The exception I mentioned before relates to using an Amazon Echo device if you're mostly an Apple user. Apple doesn't really have a true equivalent to a Google Home or an Amazon Echo - they have the HomePod but it's less of a smart speaker and more of an enhanced regular speaker. Therefore, if you're in the Apple ecosystem and you want a smart speaker, your best bet would probably be something from Amazon that can do more than the HomePod. The reason I don't say the Google Home is because Google's devices work so much better with Android phones than they do with Apple phones.

3. Payments

Believe it or not, payments have become really tech-oriented now. I mean, think about how much you use things like Apple Pay or Google Pay at stores instead of your physical credit card. This is another part of your tech ecosystem that's going to continue to get bigger and bigger. Now we pay for stuff from our phones, our laptops, and sometimes even with our voices. By being part of Apple's ecosystem, for example, you'll be able to seamlessly use Apple Pay across all of your Apple devices and won't have to worry about remembering your credit card details or getting up to grab your wallet every time. Not to mention the Apple Card, which integrates with your iPhone to show you all of your expenditures in a gorgeous way.

On the Google side of things, things work similarly in the sense that you can pay for things using your phone, laptop, or some other device. Google can store your credit card information (securely), so that it's readily available for you to use in any Chrome-based browser. It's truly awesome and a huge time saver when your payment methods are stored across all of your devices. I almost never have to grab my physical credit card to make purchases online.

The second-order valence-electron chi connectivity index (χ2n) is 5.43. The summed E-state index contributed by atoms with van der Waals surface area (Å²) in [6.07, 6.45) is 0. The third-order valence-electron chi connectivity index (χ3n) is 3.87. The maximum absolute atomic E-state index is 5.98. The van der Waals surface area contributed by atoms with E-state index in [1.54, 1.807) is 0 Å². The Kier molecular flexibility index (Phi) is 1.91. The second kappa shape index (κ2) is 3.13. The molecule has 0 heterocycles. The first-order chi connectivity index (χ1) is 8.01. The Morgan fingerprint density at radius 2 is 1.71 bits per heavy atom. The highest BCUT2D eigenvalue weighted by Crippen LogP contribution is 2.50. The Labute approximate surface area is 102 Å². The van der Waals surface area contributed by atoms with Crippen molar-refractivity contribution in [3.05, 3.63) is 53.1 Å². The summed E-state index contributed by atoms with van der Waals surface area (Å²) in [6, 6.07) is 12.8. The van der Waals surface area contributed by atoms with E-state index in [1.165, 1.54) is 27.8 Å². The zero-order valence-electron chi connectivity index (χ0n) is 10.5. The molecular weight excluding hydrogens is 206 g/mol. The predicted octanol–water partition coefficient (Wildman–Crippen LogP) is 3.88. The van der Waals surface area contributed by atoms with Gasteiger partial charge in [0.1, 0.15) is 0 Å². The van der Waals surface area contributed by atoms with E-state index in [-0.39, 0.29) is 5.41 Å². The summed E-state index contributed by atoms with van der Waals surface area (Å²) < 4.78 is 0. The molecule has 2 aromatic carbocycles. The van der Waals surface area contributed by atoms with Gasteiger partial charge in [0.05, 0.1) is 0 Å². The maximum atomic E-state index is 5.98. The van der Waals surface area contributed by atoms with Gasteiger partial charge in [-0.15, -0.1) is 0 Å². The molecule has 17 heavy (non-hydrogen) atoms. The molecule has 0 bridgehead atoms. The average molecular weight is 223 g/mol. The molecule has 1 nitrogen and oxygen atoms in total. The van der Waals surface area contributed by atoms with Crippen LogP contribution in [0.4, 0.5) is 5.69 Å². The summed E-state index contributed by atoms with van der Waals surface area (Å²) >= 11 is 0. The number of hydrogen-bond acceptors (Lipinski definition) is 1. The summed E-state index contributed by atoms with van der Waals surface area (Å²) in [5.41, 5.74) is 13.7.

4. Aesthetics

Tech is no longer just functional, it's also meant to be beautiful. When you're part of a tech ecosystem, the products you use not only work well with each other, but they look great next to each other too. Apple is the king of this - their devices are sleek and utilize the same color scheme across their products. They also just feel cohesive when you hold them. It's hard to put a price on the feeling you get when you look at your desk and see all of your Apple devices side-by-side looking like absolute perfection.

The Google ecosystem has tons of variety when it comes to aesthetics and this is because there are so many manufacturers under the Android umbrella: Samsung, LG, OnePlus, Google itself, and several others. By sticking to one manufacturer, however, you get a similar level of consistent aesthetics as Apple, and you know that all your stuff is going to work perfectly with one another.


While it doesn't suit everyone's lifestyle, building a tech ecosystem around you can make your life that much easier, and it's just plain cool when you can do everything, with everything. Yes, the downside is that once you're in the ecosystem it's really hard to get out and switch to something different. When building your ecosystem, you have to put some thought into what you use the most and which products are going to make your day-to-day life easier so that you can focus on other important things. For me, in the past I've been part of the Apple ecosystem and even the Samsung ecosystem, but I've now found myself sticking with Google's own ecosystem. Simply because it makes my life easier!